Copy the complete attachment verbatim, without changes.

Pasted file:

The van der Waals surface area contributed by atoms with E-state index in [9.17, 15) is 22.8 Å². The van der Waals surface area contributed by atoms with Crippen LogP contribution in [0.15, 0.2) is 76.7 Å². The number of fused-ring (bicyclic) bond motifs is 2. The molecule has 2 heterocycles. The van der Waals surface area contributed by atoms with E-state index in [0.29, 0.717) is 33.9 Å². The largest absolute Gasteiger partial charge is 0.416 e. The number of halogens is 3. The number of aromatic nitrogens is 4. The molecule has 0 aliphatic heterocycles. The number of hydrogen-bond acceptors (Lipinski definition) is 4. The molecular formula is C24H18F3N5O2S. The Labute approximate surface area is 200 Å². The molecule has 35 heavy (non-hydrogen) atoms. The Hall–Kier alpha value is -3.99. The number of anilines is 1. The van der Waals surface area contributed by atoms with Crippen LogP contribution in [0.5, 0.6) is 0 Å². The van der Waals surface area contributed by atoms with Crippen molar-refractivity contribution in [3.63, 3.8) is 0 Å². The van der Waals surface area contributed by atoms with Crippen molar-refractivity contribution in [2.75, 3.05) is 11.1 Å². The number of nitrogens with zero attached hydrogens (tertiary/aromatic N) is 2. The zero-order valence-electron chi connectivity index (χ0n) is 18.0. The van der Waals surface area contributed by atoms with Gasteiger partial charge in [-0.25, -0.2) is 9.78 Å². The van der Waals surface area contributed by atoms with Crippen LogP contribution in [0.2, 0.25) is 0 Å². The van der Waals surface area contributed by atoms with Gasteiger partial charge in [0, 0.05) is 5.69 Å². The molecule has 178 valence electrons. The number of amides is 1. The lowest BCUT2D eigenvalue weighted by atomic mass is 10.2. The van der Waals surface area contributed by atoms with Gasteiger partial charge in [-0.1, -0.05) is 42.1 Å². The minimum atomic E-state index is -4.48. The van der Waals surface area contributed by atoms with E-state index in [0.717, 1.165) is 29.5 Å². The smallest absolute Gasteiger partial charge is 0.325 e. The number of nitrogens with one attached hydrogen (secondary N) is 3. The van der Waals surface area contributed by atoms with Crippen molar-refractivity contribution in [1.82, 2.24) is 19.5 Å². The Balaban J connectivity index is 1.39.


The van der Waals surface area contributed by atoms with E-state index in [9.17, 15) is 22.8 Å². The van der Waals surface area contributed by atoms with Crippen LogP contribution in [0.15, 0.2) is 76.7 Å². The number of fused-ring (bicyclic) bond motifs is 2. The molecule has 2 heterocycles. The van der Waals surface area contributed by atoms with E-state index in [0.29, 0.717) is 33.9 Å². The largest absolute Gasteiger partial charge is 0.416 e. The number of halogens is 3. The number of aromatic nitrogens is 4. The molecule has 0 aliphatic heterocycles. The number of hydrogen-bond acceptors (Lipinski definition) is 4. The molecular formula is C24H18F3N5O2S. The Labute approximate surface area is 200 Å². The molecule has 35 heavy (non-hydrogen) atoms. The Hall–Kier alpha value is -3.99. The number of anilines is 1. The van der Waals surface area contributed by atoms with Crippen LogP contribution in [0.5, 0.6) is 0 Å². The van der Waals surface area contributed by atoms with Crippen molar-refractivity contribution in [3.63, 3.8) is 0 Å². The van der Waals surface area contributed by atoms with Crippen molar-refractivity contribution in [2.75, 3.05) is 11.1 Å². The number of nitrogens with zero attached hydrogens (tertiary/aromatic N) is 2. The zero-order valence-electron chi connectivity index (χ0n) is 18.0. The van der Waals surface area contributed by atoms with Gasteiger partial charge in [-0.25, -0.2) is 9.78 Å². The van der Waals surface area contributed by atoms with Crippen LogP contribution in [0.2, 0.25) is 0 Å². The van der Waals surface area contributed by atoms with Gasteiger partial charge in [0, 0.05) is 5.69 Å². The molecule has 178 valence electrons. The number of amides is 1. The lowest BCUT2D eigenvalue weighted by atomic mass is 10.2. The van der Waals surface area contributed by atoms with Gasteiger partial charge in [-0.1, -0.05) is 42.1 Å². The minimum atomic E-state index is -4.48. The van der Waals surface area contributed by atoms with E-state index in [0.717, 1.165) is 29.5 Å². The smallest absolute Gasteiger partial charge is 0.325 e. The number of nitrogens with one attached hydrogen (secondary N) is 3. The van der Waals surface area contributed by atoms with Crippen molar-refractivity contribution in [1.82, 2.24) is 19.5 Å². The Balaban J connectivity index is 1.39.